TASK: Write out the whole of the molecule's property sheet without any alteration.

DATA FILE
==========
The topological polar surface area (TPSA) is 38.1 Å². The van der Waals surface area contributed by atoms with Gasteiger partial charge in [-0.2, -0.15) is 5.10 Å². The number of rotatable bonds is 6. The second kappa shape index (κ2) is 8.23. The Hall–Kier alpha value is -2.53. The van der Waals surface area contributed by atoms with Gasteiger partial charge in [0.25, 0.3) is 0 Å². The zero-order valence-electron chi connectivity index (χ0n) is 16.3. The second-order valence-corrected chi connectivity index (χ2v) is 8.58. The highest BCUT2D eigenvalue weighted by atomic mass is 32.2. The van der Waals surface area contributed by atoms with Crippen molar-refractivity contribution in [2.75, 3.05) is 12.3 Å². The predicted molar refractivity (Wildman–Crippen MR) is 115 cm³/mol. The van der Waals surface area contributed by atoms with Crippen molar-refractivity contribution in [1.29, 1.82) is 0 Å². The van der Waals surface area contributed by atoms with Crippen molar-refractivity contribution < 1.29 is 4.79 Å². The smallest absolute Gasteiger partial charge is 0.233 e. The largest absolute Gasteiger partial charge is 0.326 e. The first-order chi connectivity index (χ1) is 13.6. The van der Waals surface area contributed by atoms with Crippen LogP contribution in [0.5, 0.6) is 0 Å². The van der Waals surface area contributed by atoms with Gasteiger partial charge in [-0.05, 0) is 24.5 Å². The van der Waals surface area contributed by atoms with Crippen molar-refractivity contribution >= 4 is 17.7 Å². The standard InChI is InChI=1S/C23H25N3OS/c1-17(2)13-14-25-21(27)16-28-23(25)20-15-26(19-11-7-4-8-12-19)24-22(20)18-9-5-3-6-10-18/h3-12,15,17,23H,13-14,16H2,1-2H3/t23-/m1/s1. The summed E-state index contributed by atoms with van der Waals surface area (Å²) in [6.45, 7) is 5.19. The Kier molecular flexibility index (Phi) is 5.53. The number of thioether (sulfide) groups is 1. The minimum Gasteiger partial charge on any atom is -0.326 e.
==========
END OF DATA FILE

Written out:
The topological polar surface area (TPSA) is 38.1 Å². The van der Waals surface area contributed by atoms with Gasteiger partial charge in [-0.2, -0.15) is 5.10 Å². The number of rotatable bonds is 6. The second kappa shape index (κ2) is 8.23. The Hall–Kier alpha value is -2.53. The van der Waals surface area contributed by atoms with Gasteiger partial charge in [0.25, 0.3) is 0 Å². The zero-order valence-electron chi connectivity index (χ0n) is 16.3. The second-order valence-corrected chi connectivity index (χ2v) is 8.58. The highest BCUT2D eigenvalue weighted by atomic mass is 32.2. The van der Waals surface area contributed by atoms with Crippen molar-refractivity contribution in [2.75, 3.05) is 12.3 Å². The predicted molar refractivity (Wildman–Crippen MR) is 115 cm³/mol. The van der Waals surface area contributed by atoms with Crippen molar-refractivity contribution in [1.29, 1.82) is 0 Å². The van der Waals surface area contributed by atoms with Crippen molar-refractivity contribution < 1.29 is 4.79 Å². The smallest absolute Gasteiger partial charge is 0.233 e. The largest absolute Gasteiger partial charge is 0.326 e. The first-order chi connectivity index (χ1) is 13.6. The van der Waals surface area contributed by atoms with Crippen LogP contribution in [0.5, 0.6) is 0 Å². The van der Waals surface area contributed by atoms with Gasteiger partial charge in [-0.05, 0) is 24.5 Å². The van der Waals surface area contributed by atoms with Crippen molar-refractivity contribution >= 4 is 17.7 Å². The standard InChI is InChI=1S/C23H25N3OS/c1-17(2)13-14-25-21(27)16-28-23(25)20-15-26(19-11-7-4-8-12-19)24-22(20)18-9-5-3-6-10-18/h3-12,15,17,23H,13-14,16H2,1-2H3/t23-/m1/s1. The summed E-state index contributed by atoms with van der Waals surface area (Å²) in [6.45, 7) is 5.19. The Kier molecular flexibility index (Phi) is 5.53. The number of thioether (sulfide) groups is 1. The minimum Gasteiger partial charge on any atom is -0.326 e.